Hey folks, author and Babalu contributor Humberto Fontova has been interviewed by Frontpage and it’s a GREAT read. In the interview Fontova takes on Sherritt, Phil Peters, Larry Craig, Charles Rangel et al.
A brief excerpt:
Fontova: Well, Mr. Peters is unquestionably the mainstream media’s top source for sound bites on Cuba ‘s so called reforms and transition. He’s quoted everywhere from the Washington Post to the Miami Herald, and from the AP to Reuters. These sound bites always — and I mean always — manage to include a few jabs (however subtle) at U.S policy towards Cuba .
Peters’ zeal against the so-called U.S. embargo of Cuba (the U.S. is actually Cuba’s biggest food supplier and fourth biggest trade partner ) strikes many as excessive for someone with a purely intellectual stake in the matter. Moreover, Peters snipes at all aspects of U.S. policy, even the traditional one of accepting Cuban refugees. It’s like he follows the entire list of Castro’s directives to his own captive media.
FP: Why do you think he has be become one of the mainstream media’s favorite sources for Cuba sound-bites?
Fontova: Primarily because he echoes their anti-U.S. policy viewpoint. But he does it from the point of view of a “former Reagan-Bush State Dept. official” and “Vice Pres of a free-market” think tank, you see. So he’s billed as being free from any leftist taint which gives his observations and opinions a more mainstream cachet than if they issued from, say, Noam Chomsky or Saul Landau.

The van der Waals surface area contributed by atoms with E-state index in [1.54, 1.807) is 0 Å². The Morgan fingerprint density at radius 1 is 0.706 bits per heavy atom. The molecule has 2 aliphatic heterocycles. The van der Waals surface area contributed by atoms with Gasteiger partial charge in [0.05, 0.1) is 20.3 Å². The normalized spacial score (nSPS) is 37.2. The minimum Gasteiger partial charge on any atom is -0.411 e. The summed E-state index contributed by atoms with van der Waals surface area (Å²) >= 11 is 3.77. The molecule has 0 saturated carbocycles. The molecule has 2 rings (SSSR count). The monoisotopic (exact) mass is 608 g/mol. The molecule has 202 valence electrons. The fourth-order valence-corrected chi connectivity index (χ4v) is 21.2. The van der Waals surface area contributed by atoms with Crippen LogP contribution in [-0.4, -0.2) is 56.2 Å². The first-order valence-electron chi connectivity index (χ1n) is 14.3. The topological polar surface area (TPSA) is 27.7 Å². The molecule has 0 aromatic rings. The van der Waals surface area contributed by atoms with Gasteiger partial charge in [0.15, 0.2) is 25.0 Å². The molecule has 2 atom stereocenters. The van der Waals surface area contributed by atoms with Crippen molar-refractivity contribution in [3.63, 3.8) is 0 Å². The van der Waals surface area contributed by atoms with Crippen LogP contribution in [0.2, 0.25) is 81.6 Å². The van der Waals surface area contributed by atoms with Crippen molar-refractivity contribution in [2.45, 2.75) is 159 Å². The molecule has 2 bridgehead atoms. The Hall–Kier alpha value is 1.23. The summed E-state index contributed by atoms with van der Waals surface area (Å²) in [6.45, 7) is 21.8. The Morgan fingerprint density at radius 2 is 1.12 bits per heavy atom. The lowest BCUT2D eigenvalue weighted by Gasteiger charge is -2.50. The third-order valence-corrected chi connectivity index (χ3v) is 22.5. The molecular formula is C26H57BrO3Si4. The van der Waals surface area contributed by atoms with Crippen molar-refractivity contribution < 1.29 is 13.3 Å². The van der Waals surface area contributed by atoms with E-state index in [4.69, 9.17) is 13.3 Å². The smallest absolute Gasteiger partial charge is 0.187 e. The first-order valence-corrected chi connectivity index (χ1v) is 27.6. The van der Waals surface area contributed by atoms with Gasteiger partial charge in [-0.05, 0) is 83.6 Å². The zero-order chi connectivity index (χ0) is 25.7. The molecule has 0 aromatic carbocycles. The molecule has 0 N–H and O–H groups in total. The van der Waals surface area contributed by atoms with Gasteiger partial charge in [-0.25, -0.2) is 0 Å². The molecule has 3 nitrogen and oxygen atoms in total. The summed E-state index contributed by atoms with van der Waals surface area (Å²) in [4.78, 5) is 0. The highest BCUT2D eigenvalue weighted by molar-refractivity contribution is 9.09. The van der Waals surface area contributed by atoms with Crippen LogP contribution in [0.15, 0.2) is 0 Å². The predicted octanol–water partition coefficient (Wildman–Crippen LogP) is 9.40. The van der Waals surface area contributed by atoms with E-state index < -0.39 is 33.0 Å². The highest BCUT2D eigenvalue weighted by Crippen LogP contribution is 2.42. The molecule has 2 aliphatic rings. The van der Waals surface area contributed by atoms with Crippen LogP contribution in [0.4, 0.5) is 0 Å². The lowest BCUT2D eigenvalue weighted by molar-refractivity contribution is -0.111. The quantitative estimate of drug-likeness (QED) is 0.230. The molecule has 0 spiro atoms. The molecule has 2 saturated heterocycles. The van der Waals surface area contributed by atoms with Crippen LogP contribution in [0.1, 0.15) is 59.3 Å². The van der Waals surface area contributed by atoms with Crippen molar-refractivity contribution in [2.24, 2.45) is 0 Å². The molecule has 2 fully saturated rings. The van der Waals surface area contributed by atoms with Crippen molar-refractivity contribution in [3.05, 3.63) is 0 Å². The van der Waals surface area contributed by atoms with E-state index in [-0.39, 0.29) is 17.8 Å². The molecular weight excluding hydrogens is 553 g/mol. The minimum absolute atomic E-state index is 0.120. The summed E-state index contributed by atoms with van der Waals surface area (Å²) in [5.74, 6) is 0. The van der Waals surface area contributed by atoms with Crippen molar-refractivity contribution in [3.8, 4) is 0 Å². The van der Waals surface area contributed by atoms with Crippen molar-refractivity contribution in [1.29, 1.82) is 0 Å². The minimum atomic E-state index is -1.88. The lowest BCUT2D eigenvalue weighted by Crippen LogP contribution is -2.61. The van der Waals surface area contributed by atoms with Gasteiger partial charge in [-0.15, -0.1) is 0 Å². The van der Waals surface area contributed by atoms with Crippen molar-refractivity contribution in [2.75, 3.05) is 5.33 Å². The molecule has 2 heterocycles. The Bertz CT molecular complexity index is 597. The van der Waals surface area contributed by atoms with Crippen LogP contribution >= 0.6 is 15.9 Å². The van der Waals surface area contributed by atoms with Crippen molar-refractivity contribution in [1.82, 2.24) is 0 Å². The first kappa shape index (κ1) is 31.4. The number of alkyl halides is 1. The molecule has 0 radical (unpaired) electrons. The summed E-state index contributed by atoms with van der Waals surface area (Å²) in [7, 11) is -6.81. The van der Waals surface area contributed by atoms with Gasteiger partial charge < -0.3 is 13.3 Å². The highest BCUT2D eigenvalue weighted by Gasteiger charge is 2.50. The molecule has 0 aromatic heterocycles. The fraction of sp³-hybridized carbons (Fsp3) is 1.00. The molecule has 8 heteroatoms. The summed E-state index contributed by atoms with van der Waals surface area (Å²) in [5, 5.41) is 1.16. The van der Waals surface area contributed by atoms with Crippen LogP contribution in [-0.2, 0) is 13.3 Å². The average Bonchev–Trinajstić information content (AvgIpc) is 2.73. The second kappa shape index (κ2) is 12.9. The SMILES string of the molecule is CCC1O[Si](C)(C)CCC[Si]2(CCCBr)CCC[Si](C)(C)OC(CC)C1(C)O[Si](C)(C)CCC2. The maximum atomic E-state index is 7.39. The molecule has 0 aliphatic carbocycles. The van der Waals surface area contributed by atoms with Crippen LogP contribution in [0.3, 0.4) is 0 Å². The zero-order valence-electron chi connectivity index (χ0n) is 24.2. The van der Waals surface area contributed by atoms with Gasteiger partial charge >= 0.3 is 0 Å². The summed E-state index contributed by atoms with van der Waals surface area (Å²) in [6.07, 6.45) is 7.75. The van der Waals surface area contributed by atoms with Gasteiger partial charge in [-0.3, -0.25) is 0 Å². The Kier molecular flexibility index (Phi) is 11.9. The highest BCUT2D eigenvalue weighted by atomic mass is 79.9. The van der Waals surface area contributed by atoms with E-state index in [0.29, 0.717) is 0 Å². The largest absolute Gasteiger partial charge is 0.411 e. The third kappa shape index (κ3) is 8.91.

FP: What do you think explains the fact that he is a frequent guest of the Cuban regime — which rolls out the red carpet for him?
Fontova: Cuba ‘s Stalinist rulers are not overly keen on hosting anyone who will alert the outside world to their high-living and repression, and they have various methods of making it worthwhile for their guests to cooperate in the cover-up.
A year ago, reporters Gary Marx of The Chicago Tribune, Stephen Gibbs of the BBC, and César González-Calero, of the Mexican newspaper El Universal, were all booted from Cuba . The regime cited their “lack of objectivity” for the booting. And it’s not like they were reporting on Raul or Fidel in the manner Dan Rather and Sam Donaldson, for instance, reported on Ronald Reagan or George Bush–much less Richard Nixon. These reporters seemed to take their job titles seriously and deviated somewhat from the normally subservient and lame style of reporters and press agencies who are granted Havana bureaus.
We don’t call him the surgeon for nothing.
Read the whole damned thing here.